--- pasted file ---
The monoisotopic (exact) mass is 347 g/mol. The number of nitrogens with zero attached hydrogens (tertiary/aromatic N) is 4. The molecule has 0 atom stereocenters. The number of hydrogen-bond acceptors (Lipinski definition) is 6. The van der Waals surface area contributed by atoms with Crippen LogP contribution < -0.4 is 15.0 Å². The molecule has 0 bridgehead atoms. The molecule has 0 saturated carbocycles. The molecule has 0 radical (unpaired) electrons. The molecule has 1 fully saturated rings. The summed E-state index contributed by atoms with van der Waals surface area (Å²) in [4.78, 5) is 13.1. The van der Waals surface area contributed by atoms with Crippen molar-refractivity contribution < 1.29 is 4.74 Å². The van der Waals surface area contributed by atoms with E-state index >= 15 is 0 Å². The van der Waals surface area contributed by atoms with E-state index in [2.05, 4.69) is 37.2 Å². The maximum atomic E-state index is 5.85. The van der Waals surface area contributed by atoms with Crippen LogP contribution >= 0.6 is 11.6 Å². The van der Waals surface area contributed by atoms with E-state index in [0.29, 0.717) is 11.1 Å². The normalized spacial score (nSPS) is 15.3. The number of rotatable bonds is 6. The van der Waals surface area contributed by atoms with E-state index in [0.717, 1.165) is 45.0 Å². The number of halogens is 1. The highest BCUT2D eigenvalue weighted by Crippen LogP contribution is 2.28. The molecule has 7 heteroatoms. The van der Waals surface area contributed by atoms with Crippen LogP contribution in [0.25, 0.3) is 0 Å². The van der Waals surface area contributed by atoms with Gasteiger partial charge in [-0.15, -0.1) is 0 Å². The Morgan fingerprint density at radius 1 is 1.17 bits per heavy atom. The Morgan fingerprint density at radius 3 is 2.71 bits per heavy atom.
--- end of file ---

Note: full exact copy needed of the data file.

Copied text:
The monoisotopic (exact) mass is 347 g/mol. The number of nitrogens with zero attached hydrogens (tertiary/aromatic N) is 4. The molecule has 0 atom stereocenters. The number of hydrogen-bond acceptors (Lipinski definition) is 6. The van der Waals surface area contributed by atoms with Crippen LogP contribution < -0.4 is 15.0 Å². The molecule has 0 bridgehead atoms. The molecule has 0 saturated carbocycles. The molecule has 0 radical (unpaired) electrons. The molecule has 1 fully saturated rings. The summed E-state index contributed by atoms with van der Waals surface area (Å²) in [4.78, 5) is 13.1. The van der Waals surface area contributed by atoms with Crippen molar-refractivity contribution < 1.29 is 4.74 Å². The van der Waals surface area contributed by atoms with E-state index >= 15 is 0 Å². The van der Waals surface area contributed by atoms with E-state index in [2.05, 4.69) is 37.2 Å². The maximum atomic E-state index is 5.85. The van der Waals surface area contributed by atoms with Crippen LogP contribution >= 0.6 is 11.6 Å². The van der Waals surface area contributed by atoms with E-state index in [0.29, 0.717) is 11.1 Å². The normalized spacial score (nSPS) is 15.3. The number of rotatable bonds is 6. The van der Waals surface area contributed by atoms with E-state index in [0.717, 1.165) is 45.0 Å². The number of halogens is 1. The highest BCUT2D eigenvalue weighted by Crippen LogP contribution is 2.28. The molecule has 7 heteroatoms. The van der Waals surface area contributed by atoms with Crippen LogP contribution in [0.25, 0.3) is 0 Å². The van der Waals surface area contributed by atoms with Gasteiger partial charge in [-0.15, -0.1) is 0 Å². The Morgan fingerprint density at radius 1 is 1.17 bits per heavy atom. The Morgan fingerprint density at radius 3 is 2.71 bits per heavy atom.